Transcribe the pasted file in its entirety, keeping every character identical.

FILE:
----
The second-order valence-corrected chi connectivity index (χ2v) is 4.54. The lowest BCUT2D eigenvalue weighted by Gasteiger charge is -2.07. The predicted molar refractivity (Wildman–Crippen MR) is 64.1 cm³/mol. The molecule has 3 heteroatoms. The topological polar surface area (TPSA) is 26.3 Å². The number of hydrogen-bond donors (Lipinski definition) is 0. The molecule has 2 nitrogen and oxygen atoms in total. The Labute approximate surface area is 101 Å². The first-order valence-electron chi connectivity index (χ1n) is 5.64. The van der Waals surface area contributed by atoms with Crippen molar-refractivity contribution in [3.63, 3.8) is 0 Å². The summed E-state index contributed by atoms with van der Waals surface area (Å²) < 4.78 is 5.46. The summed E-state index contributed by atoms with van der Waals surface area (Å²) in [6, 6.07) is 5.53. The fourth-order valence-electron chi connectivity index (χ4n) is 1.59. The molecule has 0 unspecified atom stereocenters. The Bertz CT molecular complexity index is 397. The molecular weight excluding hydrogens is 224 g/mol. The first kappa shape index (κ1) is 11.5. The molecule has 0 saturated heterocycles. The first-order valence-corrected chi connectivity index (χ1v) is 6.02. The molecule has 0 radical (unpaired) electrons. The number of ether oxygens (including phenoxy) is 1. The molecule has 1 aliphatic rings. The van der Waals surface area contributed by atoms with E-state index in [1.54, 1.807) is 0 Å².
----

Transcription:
The second-order valence-corrected chi connectivity index (χ2v) is 4.54. The lowest BCUT2D eigenvalue weighted by Gasteiger charge is -2.07. The predicted molar refractivity (Wildman–Crippen MR) is 64.1 cm³/mol. The molecule has 3 heteroatoms. The topological polar surface area (TPSA) is 26.3 Å². The number of hydrogen-bond donors (Lipinski definition) is 0. The molecule has 2 nitrogen and oxygen atoms in total. The Labute approximate surface area is 101 Å². The first-order valence-electron chi connectivity index (χ1n) is 5.64. The van der Waals surface area contributed by atoms with Crippen molar-refractivity contribution in [3.63, 3.8) is 0 Å². The summed E-state index contributed by atoms with van der Waals surface area (Å²) < 4.78 is 5.46. The summed E-state index contributed by atoms with van der Waals surface area (Å²) in [6, 6.07) is 5.53. The fourth-order valence-electron chi connectivity index (χ4n) is 1.59. The molecule has 0 unspecified atom stereocenters. The Bertz CT molecular complexity index is 397. The molecular weight excluding hydrogens is 224 g/mol. The first kappa shape index (κ1) is 11.5. The molecule has 0 saturated heterocycles. The first-order valence-corrected chi connectivity index (χ1v) is 6.02. The molecule has 0 radical (unpaired) electrons. The number of ether oxygens (including phenoxy) is 1. The molecule has 1 aliphatic rings. The van der Waals surface area contributed by atoms with E-state index in [1.54, 1.807) is 0 Å².